The title of this book Informative Hypotheses somehow put me off from the start: the author, Hebert Hoijtink, seems to distinguish between informative and uninformative (deformative? disinformative?) hypotheses. Namely, something like
is “very informative” and unrealistic, and the alternative Ha is completely uninformative, while the “alternative null”
is informative. (Hence the < signs on the cover. One of my book reviews idiosyncrasies is to find hidden meaning behind the cover design…) The idea is thus to have the researcher give some input in the construction of the null hypothesis (as if hypothesis tests usually were not about questions that mattered….).
In fact, this distinction put me off so much that I only ended up reading chapters 1 (an introduction), 3 (an introduction [to the Bayesian processing of such hypotheses]) and 10 (on Bayesian foundations of testing informative hypotheses). Hence a very biased review of Informative Hypotheses that follows….
Given an existing (but out of print?) reference like Robertson, Wright and Dykjstra (1988), that I particularly enjoyed when working on isotonic regression in the mid 90′s, I do not see much of an added value in the present book. The important references are mostly centred on works by the author and his co-authors or students (often Unpublished or In Press), which gives me the impression the book was hurriedly gathered from those papers.
“The Bayes factor (…) is default, objective, based on an appropriate quantification of complexity.” (p.197)
The first chapter of Informative Hypotheses is a motivation for the study of those informative hypotheses, with a focus on ANOVA models. There is not much in the chapter that explains what is so special about those ordering (null) hypotheses and why a whole book is required to cover their processing. A noteworthy specificity of the approach, nonetheless, is that point null hypotheses seem to be replaced with “about equality constraints” (p.9), |μ2-μ3|<d, where d is specified by the researcher as significant. This chapter also gives illustrations of ordered (or informative) hypotheses in the settings of analysis of covariance (ANCOVA) and regression models, but does not indicate (yet) how to run the tests. The concluding section is about the epistemological focus of the book, quoting Popper, Sober and Carnap, although I do not see much of a support in those quotes.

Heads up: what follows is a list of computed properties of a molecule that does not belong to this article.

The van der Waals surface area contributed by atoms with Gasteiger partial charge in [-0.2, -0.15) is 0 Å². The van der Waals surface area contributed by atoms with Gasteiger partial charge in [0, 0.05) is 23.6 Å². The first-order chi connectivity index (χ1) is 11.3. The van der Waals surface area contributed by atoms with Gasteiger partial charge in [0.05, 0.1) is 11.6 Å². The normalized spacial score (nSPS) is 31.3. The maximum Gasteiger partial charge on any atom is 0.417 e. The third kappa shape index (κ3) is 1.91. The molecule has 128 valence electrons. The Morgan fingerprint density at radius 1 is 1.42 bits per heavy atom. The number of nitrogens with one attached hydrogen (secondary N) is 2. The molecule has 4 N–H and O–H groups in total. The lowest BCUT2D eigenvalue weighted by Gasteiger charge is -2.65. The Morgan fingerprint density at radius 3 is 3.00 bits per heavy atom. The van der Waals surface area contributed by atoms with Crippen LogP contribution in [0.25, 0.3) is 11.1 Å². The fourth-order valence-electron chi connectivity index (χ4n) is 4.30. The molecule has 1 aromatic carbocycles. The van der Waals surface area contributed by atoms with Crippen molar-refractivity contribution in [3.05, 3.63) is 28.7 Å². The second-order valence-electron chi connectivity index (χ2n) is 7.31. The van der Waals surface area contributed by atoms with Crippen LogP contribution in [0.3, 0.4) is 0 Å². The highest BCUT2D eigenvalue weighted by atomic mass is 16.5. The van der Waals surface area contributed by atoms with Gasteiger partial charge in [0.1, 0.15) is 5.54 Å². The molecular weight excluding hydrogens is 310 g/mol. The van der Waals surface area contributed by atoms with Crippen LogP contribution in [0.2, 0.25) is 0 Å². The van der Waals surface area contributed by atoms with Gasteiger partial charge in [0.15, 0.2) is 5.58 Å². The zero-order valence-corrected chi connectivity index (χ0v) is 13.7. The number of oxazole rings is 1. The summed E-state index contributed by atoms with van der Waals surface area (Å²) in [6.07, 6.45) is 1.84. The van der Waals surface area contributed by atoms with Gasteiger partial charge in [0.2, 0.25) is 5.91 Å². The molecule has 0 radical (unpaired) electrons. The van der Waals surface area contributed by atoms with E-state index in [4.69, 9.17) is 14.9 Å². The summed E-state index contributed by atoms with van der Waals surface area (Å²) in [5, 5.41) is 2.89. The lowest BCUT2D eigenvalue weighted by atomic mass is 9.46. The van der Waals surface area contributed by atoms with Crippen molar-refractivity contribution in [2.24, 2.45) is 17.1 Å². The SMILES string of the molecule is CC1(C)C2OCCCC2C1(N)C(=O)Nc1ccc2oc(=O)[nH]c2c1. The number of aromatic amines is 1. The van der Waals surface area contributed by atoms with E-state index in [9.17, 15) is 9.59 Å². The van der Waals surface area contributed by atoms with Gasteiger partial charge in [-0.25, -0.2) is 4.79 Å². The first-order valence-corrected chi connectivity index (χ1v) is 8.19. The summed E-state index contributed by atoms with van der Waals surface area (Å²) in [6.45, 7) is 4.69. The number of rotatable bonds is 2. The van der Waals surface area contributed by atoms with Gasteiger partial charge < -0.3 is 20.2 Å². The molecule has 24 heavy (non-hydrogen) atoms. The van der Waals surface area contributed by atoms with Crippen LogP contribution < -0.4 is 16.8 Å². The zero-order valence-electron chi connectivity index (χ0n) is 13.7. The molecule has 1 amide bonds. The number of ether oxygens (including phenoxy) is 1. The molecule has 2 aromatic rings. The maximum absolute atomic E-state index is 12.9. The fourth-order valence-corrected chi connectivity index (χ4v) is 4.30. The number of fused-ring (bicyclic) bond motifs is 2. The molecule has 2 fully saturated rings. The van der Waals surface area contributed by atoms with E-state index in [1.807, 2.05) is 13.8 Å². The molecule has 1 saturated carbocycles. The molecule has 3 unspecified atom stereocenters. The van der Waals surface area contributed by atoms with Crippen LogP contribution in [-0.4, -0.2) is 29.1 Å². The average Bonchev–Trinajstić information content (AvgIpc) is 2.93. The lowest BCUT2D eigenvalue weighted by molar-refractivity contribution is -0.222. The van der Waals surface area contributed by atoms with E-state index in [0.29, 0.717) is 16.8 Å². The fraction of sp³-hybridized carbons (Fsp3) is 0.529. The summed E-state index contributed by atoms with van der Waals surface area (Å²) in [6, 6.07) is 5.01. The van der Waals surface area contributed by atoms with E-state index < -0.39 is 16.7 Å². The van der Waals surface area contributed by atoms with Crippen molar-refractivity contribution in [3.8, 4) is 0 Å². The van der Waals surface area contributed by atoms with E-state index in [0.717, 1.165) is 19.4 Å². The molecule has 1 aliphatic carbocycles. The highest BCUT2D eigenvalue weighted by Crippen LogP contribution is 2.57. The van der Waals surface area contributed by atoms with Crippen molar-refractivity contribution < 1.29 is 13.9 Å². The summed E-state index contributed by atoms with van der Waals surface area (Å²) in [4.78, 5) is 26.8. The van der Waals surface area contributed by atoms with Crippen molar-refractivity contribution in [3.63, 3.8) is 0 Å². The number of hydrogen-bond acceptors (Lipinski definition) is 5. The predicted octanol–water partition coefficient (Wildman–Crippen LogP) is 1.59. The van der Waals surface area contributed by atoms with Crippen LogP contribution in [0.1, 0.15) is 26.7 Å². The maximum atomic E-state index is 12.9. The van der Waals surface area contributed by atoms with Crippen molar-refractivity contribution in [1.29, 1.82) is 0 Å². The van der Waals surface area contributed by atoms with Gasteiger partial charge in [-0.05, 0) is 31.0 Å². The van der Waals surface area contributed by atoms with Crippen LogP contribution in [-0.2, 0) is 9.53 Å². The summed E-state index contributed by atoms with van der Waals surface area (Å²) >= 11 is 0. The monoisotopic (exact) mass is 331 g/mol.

“Objective means that Bayes factors based on this prior distribution are essentially independent of this prior distribution.” (p.53)
Chapter 3 starts the introduction to Bayesian statistics with the strange idea of calling the likelihood the “density of the data”. It is indeed the probability density of the model evaluated at the data but… it conveys a confusing meaning since it is not a density when plotted against the parameters (as in Figure 1, p. 44, where, incidentally the exact probability model is not specified). The prior distribution is defined as a normal x inverse chi-square distribution on the vector of the means (in the ANOVA model) and the common variance. Due to the classification of the variance as a nuisance parameter, the author can get away with putting an improper prior on this parameter (p.46). The normal prior is chosen to be “neutral”, i.e. to give the same prior weight to the null and the alternative hypotheses. This seems logical at some initial level, but constructing such a prior for convoluted hypotheses may simply be impossible… Because the null hypothesis has a positive mass (maybe .5) under the “unconstrained prior” (p.48), the author can also get away with projecting this prior onto the constrained space of the null hypothesis. Even when setting the prior variance to oo (p.50). The Bayes factor is then the ratio of the (posterior and prior) normalising constants over the constrained parameter space. The book still mentions the Lindley-Bartlett paradox (p.60) in the case of the about equality hypotheses. The appendix to this chapter mentions the issue of improper priors and the need for accommodating infinite mass with training samples, providing a minimum training sample solution using mixtures that sound fairly ad hoc to me.
“Bayes factors for the evaluation of informative hypotheses have a simple form.” (p. 193)
Chapter 10 is the final chapter of Informative Hypotheses, on “Foundations of Bayesian evaluation of informative hypotheses”, and I was expecting a more in-depth analysis of those special hypotheses, but it is mostly a repetition of what is found in Chapter 3, the wider generality being never exploited to a useful depth. There is also this gem quoted above that, because Bayes factors are the ratio of two (normalising) constants, fm/cm, they have a “simple form”. The reference to Carlin and Chib (1995) for computing other cases then sounds pretty obscure. (Another tiny gem is that I spotted the R software contingency spelled with three different spellings.) The book mentions the Savage-Dickey representation of the Bayes factor, but I could not spot the connection from the few lines (p.193) dedicated to this ratio. More generally, I do not find the generality of this chapter particularly convincing, most of it replicating the notions found in Chapter 3., like the use of posterior priors. The numerical approximation of Bayes factors is proposed via simulation from the unconstrained prior and posterior (p.207) then via a stepwise decomposition of the Bayes factor (p.208) and a Gibbs sampler that relies on inverse cdf sampling.
Overall, I feel that this book came out too early, without a proper basis and dissemination of the ideas of the author: to wit, a large number of references are connected to the author, some In Press, other Unpublished (which leads to a rather abstract “see Hoijtink (Unpublished) for a related theorem” (p.195)). From my incomplete reading, I did not gather a sense of novel perspective but rather of a topic that seemed too narrow for a whole book.